Nigeria: Despair After Gunmen Kidnap Nearly 300 Students

(AP) – Rashidat Hamza is in despair. All but one of her six children are among the nearly 300 students abducted from their school in Nigeria’s northwest, riddled with Islamic extremists and armed gangs.

It has been more than two days after her children – ages seven to 18 – went to school in the remote town of Kuriga in Kaduna state only to be kidnapped by gunmen. She was still in shock.

Authorities said at least 100 children age 12 or younger were among the abductees in the state known for violent killings, lawlessness, and dangerous roads where people get regularly snatched.

“We don’t know what to do, but we believe in God,” Hamza told The Associated Press (AP) during a visit to the town.

The mass kidnapping in Kuriga was the third in northern Nigeria since last week; a group of gunmen abducted 15 children from a school in another northwestern state, Sokoto, before dawn on Saturday; and a few days earlier, 200 people, mostly women and children displaced by conflict, were kidnapped in northeastern Borno State.

The kidnappings are a stark reminder of the security crisis plaguing Africa’s most populous country.

No group claimed responsibility for any of the recent abductions. But Islamic extremists waging an insurgency in the northeast are suspected of carrying out the kidnapping in Borno. Locals blame the school abductions on herders who are in conflict with the settled communities.


It’s not the first time for a student kidnapping in Nigeria to shock the world. In 2014, Islamic extremists abducted more than 200 schoolgirls from Borno’s Chibok, sparking the global #BringBackOurGirls social media campaign. A decade later, at least 1,400 Nigerian students have so far been abducted from their schools in similar circumstances. Some are still held captive, including nearly 100 of the Chibok girls.

Recalling Thursday’s kidnapping, Nura Ahmad, a teacher, told the AP that students were just settling into their classrooms at the government primary and secondary school when gunmen “came in dozens, riding on bikes and shooting sporadically”.

The LEA Primary and Secondary School, one of the few educational facilities in this area, sits by the road just at the entrance of the town, tucked in the middle of forests and savannah.

“They surrounded the school and blocked all passages … and roads” to prevent help from coming before kidnapping the children in less than five minutes, Ahmad said.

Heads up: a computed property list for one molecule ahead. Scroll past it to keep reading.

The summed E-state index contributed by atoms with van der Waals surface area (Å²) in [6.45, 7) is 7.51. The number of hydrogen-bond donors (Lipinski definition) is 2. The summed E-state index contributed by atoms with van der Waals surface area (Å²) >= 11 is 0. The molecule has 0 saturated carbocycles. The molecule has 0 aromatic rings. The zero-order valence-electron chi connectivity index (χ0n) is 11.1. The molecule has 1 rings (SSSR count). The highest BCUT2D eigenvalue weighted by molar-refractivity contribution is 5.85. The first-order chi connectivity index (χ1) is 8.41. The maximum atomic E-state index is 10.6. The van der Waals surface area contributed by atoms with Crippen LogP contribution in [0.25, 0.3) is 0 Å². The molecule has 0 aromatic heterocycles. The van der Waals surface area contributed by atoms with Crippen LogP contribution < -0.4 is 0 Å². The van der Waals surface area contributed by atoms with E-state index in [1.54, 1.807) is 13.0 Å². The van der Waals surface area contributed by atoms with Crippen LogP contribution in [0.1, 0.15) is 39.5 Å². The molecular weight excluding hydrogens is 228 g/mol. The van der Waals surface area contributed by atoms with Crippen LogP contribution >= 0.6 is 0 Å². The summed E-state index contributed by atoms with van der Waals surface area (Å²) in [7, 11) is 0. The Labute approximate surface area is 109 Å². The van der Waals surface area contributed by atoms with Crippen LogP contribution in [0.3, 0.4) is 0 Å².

Fourteen-year-old Abdullahi Usman braved gunshots to escape the captors.

“Those who refused to move fast were either forced on the motorcycles or threatened by gunshots fired into the air,” Abdullahi said. “The bandits were shouting: ‘Go! Go! Go!’” he said.

Nigerian police and soldiers headed into the forests on Friday to search for the missing children, but combing the wooded expanses could take weeks, observers said.

“Since this happened, my brain has been muddled,” said Shehu Lawal, the father of a 13-year-old boy who is among those abducted.

“My child didn’t even eat breakfast before leaving. His mother fainted (upon hearing the news),” he said.

Some villagers like Lawan Yaro, whose five grandchildren are among the abducted, say their hopes are already fading.

People are used to the region’s insecurity, “but it has never been in this manner”, he said.

“We are crying, looking for help from the government and God, but it is the gunmen that will decide to bring the children back,” Yaro said. “God will help us.”

Nigeria’s military continues to conduct air raids and special military operations in the region, as well as respond to pockets of crisis across the country, but is fatigued by the 14-year Islamist insurgency in the northeast. Armed gangs also keep on multiplying in the region, where many are poor and often work with extremists seeking to expand their operations.

The military previously said that sometimes kidnap victims were used as “human shields” to prevent aerial bombardments of the forests where their captors hide.